“Jones and Barry are doing a show”
For being the American Film Institute’s 13th best musical on its 2006 list, 42nd Street is surprisingly devoid of song. Depicting the behind the scenes comings and goings of a big scale production, the fact its subject is a musical seems more relevant than it being one itself. The first bit of singing from the show within the show’s star, Dorothy Brock (Bebe Daniels), isn’t until about twenty-five minutes in and it’s not until the final ten minutes where we are treated with two complete songs in “Shuffle Off to Buffalo” and “Forty-Second Street” from Harry Warren and Al Dubin. Those two tracks are superb and the choreography from Busby Berkeley is spectacular, but besides this rousing finale, the film is really more a testament to the craft of musicals rather than one itself. With that said, 42nd Street is still a great time at the movies.
Nominated for the Best Picture Oscar in 1934, you can’t deny its appeal. Between the solid acting, the exciting dance moves and aerial synchronicity—which is fantastic on screen, but a bit far-fetched for ‘stage performance’ realism since audience members wouldn’t be able to see the medallion-like rotations—and some really fun comedy, I had a blast. Filmed not too long after The Jazz Singer introduced sound to cinema, a couple performances do get bogged down in broadly expressive over-compensating, but for the most part carry on smoothly to prevent it being a dated work today’s audiences would find tedious. With its love triangles, its egos, and its fair share of follies, not too much is exactly uniquely original, but then you also have to remember this is the start of such tropes.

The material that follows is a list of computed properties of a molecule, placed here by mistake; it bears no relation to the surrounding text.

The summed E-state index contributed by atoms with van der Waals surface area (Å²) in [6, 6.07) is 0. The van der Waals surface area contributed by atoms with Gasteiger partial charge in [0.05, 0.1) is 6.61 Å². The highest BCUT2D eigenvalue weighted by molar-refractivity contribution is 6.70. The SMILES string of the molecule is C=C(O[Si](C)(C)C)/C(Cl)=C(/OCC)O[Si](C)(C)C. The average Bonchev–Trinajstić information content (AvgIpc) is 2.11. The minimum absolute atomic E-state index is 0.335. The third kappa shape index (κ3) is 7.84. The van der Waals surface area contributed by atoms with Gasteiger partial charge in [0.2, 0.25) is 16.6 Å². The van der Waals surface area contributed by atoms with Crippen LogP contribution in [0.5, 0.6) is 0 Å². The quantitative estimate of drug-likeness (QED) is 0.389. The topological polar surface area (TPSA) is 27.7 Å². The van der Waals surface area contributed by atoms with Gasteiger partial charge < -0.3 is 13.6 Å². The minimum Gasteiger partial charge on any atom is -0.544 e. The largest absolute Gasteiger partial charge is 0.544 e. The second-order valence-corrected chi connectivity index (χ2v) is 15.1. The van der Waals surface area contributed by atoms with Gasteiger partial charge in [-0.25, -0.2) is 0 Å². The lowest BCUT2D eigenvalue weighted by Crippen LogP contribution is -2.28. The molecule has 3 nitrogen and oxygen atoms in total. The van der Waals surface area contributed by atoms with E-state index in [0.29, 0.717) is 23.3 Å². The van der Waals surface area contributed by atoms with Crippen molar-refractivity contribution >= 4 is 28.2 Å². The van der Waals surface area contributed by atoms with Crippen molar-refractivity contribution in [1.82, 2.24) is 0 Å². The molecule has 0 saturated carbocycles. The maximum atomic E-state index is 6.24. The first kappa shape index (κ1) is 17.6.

My girlfriend made the observation concerning the fictional production’s director Julian Marsh (Warner Baxter) and how this could very well be the first filmic portrayal of the taskmaster we now see everywhere in backstage films—the ‘genius’ we’ve come to label what outsiders may simply call insanity. Looking at it through such a lens does vault the performance to great heights as Baxter plays the drill sergeant with exhaustive tenacity, minimum compassion, and a sense of failure’s crippling fear his driving force. He tells producing team Jones (Robert McWade) and Barry (Ned Sparks) at the start that he was willing to do whatever was necessary to once and for all make a name for himself. Years of being the volatile auteur turning no-name actresses into stars by pushing them to the brink would be forgotten. His rendition of Pretty Lady was to have veteran stars and extravagant set pieces—this was to be a final farewell where audiences could do nothing but applaud the man at its center.
You can imagine how far from the truth that hope will be when you factor in the emotionally unstable star (Daniels); her patron of the arts and wannabe lover fronting the plays budget, Abner Dillon (Guy Kibbee); the hidden boyfriend feeling a bit used in George Brent’s Pat Denning; and, of course, Ruby Keeler’s young ingénue, Peggy Sawyer—off the streets to not only luck her way into the production, but also into the hearts of her castmates to earn a chance at becoming a star. We watch these deliberate character types from the very beginning, a plethora of long-legged girls looking for work during the Depression while Marsh and his stage manager Andy Lee (George E. Stone) attempt to mold them into a winning company. There’s playful cattiness, fainting spells from dehydration, and a never-ending stream of exasperated pleas from the director. Five weeks to prepare is hardly enough time without the distractions plaguing it from within.